To meet environmental goals, architects, designers, builders, landlords and tenants need to bring about changes in procedures, practices and embrace environmental innovations in green building.
Environmental innovation is one of the main processes by which change occurs in green building. Often, innovation is the only way to achieve environmental goals. Professionals in the building industry are now required more than ever to focus on the future and be aware of all environmental innovations available to implement in order to construct green buildings.
Staying with the traditional way things were done in the past will only further set the industry behind, and endanger the awarding of building permits and lengthen the process of attaining a favorable EIR (Environmental Impact Report).
The success of effectively achieving environmental goals depends on an understanding of the innovation required. For example, a significant reduction of CO2 emissions in cars requires the introduction of more energy efficient engines and the promotion of alternative fuels, so innovation is crucial. Construction of buildings with increased energy efficiency, another key environmental objective, equally requires the arrival and spread of innovation in building techniques.
Environmental policy is conducive to environmental innovation. This is stating the obvious, and yet there is a great deal of resistance to do things differently. It is a common human trait to fear change, but change is the only option to survive in a future based on green building.
Project design will need to remove the barriers to innovation.
Promoting innovation allows you to achieve, politically and practically, more ambitious policy goals. It allows organizations to see a way to meet the environmental goals more cheaply, and it creates winners — creating new markets and business opportunities.
Designing policy for environmental innovation is good economically. It puts in place the synergies between economic growth and environmental policy that are pre-requisites to achieving long-term sustainable development.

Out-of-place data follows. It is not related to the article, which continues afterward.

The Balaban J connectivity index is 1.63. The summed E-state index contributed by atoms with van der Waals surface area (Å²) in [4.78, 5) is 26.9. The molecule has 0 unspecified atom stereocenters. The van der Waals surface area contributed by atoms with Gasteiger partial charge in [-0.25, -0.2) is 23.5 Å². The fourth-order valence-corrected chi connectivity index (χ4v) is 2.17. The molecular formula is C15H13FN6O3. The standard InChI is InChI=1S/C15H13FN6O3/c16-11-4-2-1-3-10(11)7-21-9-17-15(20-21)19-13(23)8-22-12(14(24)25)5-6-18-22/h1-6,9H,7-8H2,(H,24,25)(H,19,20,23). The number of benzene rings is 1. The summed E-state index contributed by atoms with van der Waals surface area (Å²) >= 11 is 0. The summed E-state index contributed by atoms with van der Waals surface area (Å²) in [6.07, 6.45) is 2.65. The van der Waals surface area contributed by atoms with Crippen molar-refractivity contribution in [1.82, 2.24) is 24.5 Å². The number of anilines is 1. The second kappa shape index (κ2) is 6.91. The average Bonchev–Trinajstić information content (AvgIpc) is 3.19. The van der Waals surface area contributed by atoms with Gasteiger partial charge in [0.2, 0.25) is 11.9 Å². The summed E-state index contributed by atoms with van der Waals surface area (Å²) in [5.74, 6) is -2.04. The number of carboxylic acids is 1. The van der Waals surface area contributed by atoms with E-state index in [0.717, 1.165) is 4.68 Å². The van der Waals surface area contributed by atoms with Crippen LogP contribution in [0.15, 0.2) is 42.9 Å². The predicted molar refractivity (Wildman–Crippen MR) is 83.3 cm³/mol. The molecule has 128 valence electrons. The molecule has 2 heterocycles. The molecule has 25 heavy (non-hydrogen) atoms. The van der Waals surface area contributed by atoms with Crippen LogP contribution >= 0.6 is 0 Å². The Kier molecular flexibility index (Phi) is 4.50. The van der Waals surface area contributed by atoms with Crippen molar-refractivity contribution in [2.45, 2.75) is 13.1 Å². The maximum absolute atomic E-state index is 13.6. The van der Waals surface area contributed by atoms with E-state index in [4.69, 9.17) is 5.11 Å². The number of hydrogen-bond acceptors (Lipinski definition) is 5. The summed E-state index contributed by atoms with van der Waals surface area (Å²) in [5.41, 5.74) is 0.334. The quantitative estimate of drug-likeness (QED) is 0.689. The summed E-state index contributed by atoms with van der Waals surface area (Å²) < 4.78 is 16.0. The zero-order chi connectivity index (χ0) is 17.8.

A good first step toward adopting environmental innovations is to address these questions: Does your current project design promote environmental innovation? Will environmental innovation standards be sufficiently stringent, stable, clear, long-term and set well in advance?
Will it help new companies offering environmental innovation succeed by removing any blocks to acceptance and adoption? Will it encourage people to look at environmental impacts and potential changes? Will it increase belief in innovations through demonstration projects, standardization or spreading information?
You can seek environmental innovation in processes, organizational structure, green tech products or end-of-pipe solutions. Innovation can either be incremental (building on what currently exists) or radical. The preliminary analysis of the innovation context, with its different barriers and drivers, should invariably influence the choice and design of green technologies to be adopted.
The design of your project greatly affects its impacts on innovation. For companies that engage in innovation they can expect a future business advantage from it. This will require an open mind and to allow all potential solutions the chance to develop and spread, and avoid obstructing any future innovation.
Once an innovative solution to a problem has been identified, it still needs to be developed by industry in order to spread through the market. Both the incentives for doing this and the ease with which industry can succeed in turning research and development output into a commercial and competitive product or practice are of crucial importance to the success of innovation.
The industry’s tendency to resist innovations should not be underestimated even after market demand has grown enough for the innovation to become comparably priced. Additional effort may be necessary to spread innovation gain, be widely diffused and become established in the mainstream.
Change is difficult for most and adopting an environmental innovation comes with some fear of the unknown. This fear is unwarranted and will only keep the industry behind the times. No longer can the building industry continue to resist change.
Embracing and implementing the latest in environmental innovation will not only help the industry meet its goals for green building, but it will result in energy efficient buildings with less operating expenses, increased profits, happier tenants, more productive employees and a greener planet.
-Submitted by Blake H. Bowling. Bowling is the director of business development for SPADA Innovations, a cutting-edge green technology company based in San Diego.